An open letter to those who oppose the UC Berkeley Performance Center

I’m a reasonable man and understand that my opinion is just that.  I respect that others have other opinions and allow them their right to express it.  What I do take exception to is liars, hypocrites, blame-shifters and those who won’t take the time to understand an issue that they’re willing to dump hundreds of hours into protesting against.

And that is exactly what those of you who are being vocal about their disagreement with this project are being.  To prove my point, I will list each of the arguments you’ve made:

1. This project hates trees and trees are good
2. This project is seismically unsafe
3. This project will increase traffic on Piedmont Avenue
4. The project can be put somewhere else

Let’s go through these one by one:

#1: This project hates trees and trees are good

When I see signs like “Mommy, what did trees look like?” I know that I’m dealing with someone who is being disingenuous.  I’ve never met anyone who has a desire to make trees go away entirely.  People like trees.  Just about everyone does.  Some don’t mind cutting down trees here and there for a project, but in every building project I’ve ever seen new trees have been planted.

This isn’t because of pressure from environmentalists but because people like trees.  They add shade and beauty.  I’ve seen housing complexes go up where not a single tree was cut down for the project but just about every house built had 2 or 3 trees planted.  Why?  Because people like trees.

Similarly, this project will end up planting far more trees than it will cut down.  Anyone who has seen the artistic renderings of the project know that the inclusion of planting new trees was not just a move to pacify environmentalist but a move to increase the beauty of the facilities.

I will give some quarter to those of you who believe that old trees are worth keeping around simply because they are old.  I heartily disagree, particularly to the degree many of you take the argument, but I’ll accept that it can be an internally consistent perspective.  However, that’s not what your protest signs say.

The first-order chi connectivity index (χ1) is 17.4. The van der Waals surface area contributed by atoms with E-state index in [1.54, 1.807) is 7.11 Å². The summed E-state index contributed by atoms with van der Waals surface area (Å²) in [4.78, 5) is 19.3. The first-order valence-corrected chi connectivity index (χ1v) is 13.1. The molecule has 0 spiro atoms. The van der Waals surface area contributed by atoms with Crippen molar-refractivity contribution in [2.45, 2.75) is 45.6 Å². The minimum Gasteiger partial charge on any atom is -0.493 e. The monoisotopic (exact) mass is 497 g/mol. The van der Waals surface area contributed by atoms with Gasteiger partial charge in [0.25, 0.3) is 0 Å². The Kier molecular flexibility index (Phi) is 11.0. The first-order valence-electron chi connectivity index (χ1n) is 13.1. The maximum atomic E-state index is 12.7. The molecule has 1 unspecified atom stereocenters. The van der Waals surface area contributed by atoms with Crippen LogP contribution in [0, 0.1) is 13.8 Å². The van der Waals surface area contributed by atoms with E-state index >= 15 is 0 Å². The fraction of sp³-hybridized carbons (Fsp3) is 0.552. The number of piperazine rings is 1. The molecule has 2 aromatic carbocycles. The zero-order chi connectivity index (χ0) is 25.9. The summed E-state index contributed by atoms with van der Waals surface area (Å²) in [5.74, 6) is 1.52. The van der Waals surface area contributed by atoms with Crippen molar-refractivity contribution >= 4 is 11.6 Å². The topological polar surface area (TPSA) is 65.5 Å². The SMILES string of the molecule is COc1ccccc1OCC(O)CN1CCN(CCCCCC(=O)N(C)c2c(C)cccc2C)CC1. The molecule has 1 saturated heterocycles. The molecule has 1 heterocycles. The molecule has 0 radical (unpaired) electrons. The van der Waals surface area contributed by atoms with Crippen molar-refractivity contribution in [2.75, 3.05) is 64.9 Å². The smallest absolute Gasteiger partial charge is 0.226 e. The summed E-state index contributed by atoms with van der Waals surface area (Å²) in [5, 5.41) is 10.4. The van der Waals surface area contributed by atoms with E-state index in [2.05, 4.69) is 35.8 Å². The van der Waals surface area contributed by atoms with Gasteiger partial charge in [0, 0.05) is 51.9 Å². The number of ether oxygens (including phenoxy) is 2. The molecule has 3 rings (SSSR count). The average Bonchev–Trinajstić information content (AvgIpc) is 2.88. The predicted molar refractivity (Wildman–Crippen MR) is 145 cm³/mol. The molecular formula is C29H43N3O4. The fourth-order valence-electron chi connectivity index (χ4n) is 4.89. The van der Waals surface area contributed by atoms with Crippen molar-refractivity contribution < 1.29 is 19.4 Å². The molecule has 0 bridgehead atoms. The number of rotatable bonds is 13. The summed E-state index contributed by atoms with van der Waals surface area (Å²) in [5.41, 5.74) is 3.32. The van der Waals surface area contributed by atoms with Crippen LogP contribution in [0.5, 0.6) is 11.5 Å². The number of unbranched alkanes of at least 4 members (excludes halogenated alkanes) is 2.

As I said, I’ve got no problem with you disagreeing with me.  However, I do insist on honesty.  If you really believe that old trees shouldn’t be cut down, say that.  Don’t come up with bogus excuses to cover your true motives for political expediency.

But instead of being honest, since you know that nobody holds the extreme views you do, you resort to other disingenuous arguments to try to win.

That’s called being a liar.

#2: This project is seismically unsafe.

Anyone who thinks about this one for even a minute knows how stupid your argument is.  Memorial stadium was built before we had a good understanding of the Hayward fault that runs through the middle of it.  It was also built before building technologies existed that would withstand incredibly large scale earthquakes.

Every weekday a significant group of people go to work in Memorial stadium.  In that sense, they are daily at risk of a large earthquake ending their lives.  Additionally, about 10 times a year 50,000 or more people sit in memorial stadium for an event.  For those hours a much larger group is put at risk including me and my children.

When the Performance Center is built, it will be built using the latest seismically safe building technologies.  All of the people who work in Memorial stadium will have their offices moved to the Performance Center.  They will be far safer in the new building.
Additionally, once those who work in Memorial Stadium have their offices moved, it will free up Memorial Stadium for its own seismic retrofit without having to further compromise the stadium while people are working in it.

Once the entire project is completed, everyone will be far more seismically safe than they are today.  To argue that this project is seismically unsafe is in fact arguing to leave people in seismically unsafe situations.

That’s called being a hypocrite.

#3: This project will increase traffic on Piedmont Avenue

This part of your argument centers on the parking garage that will be built where Maxwell field currently is located.  Of course it is true that if you add parking, it will increase traffic.  However, your underlying point is not that it will increase traffic but that it will do so in a place that already has too much traffic.

I spend nearly two hours every football game day getting in and out of Berkeley.  I come to the Rockridge BART station and take the bus in from there.  From there I sit in stop and go traffic on College Avenue to the stadium.  I get to do the same in reverse on the way home.